Three stars. Rated PG-13, for plenty of silly action violence
By Derrick Bang • Originally published in The Davis Enterprise, 5.2.14
Spidey’s losing his snap.
I was no fan of Sony’s numb-nuts decision to re-boot this franchise, which the studio announced shortly after the 2007 release of the previous trilogy’s final installment; it seemed the height of lunacy. Our interest is such characters derives, in part, from the way in which they respond — positively or negatively — to an ever-expanding series of events and adventures; look at the brilliantly interwoven strands that have made all the other Marvel characters (Iron Man, Thor, Captain America) so much more interesting on the big screen.
It’s no fun to see a character taken only so far — adolescent steps into a developing superhero career — and then slammed back into infancy.
The folks behind James Bond waited 44 years before re-telling his origin story, in 2006’s Casino Royale. Even characters as venerable and popular as Dumas’ D’Artagnan and his fellow musketeers are gathered anew, with fresh young casts, only once per generation ... if that.
But only a decade later, as was the case between Tobey Maguire’s debut outing as Spidey in 2002, and Andrew Garfield’s introduction in 2012? Madness.
On top of which, Maguire set the bar VERY high with his second outing; I still rank 2004’s Spider-Man 2 as the best modern superhero epic yet made (yes, even better than The Avengers).
Granted, there’s an obvious problem when it comes to the way Peter Parker is time-locked somewhere between high school and college ... but if Sony had thought that one through, they wouldn’t have started with 27-year-old Maguire in the first place.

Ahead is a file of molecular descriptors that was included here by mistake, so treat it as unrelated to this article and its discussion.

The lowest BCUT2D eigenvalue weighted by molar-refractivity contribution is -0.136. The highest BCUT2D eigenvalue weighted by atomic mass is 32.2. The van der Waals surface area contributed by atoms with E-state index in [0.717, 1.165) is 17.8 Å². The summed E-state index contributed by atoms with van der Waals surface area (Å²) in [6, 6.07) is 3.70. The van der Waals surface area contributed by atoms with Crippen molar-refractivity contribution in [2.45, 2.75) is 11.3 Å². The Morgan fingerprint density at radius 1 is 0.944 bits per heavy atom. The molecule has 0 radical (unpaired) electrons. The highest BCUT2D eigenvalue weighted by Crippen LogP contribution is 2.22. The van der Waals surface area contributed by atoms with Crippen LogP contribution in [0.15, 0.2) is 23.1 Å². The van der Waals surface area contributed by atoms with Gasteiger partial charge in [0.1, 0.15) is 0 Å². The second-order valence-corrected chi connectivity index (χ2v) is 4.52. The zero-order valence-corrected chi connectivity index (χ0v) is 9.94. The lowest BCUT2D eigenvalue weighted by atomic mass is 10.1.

Come to think of it, starting anew with 29-year-old Garfield suggests that Sony hasn’t learned its lesson.
But OK; all this aside, individual films should be judged on their own merits, even when part of an ongoing series. And, in fairness, Garfield’s debut outing as the unwitting victim of a radioactive spider bite was quite entertaining. His take on the character is captivating in a slightly different way; he’s more of a klutzy nerd than Maguire’s insecure, angst-ridden nebbish.
Plus, Garfield had the benefit of an excellent supporting cast. Emma Stone’s blond and effervescent Gwen Stacy is a reasonable substitute for Kirsten Dunst’s red-headed Mary Jane Watson (although the latter will be immortalized forever, thanks to her sweet, sexy, rain-drenched, upside-down kiss with Spidey in that series’ first entry).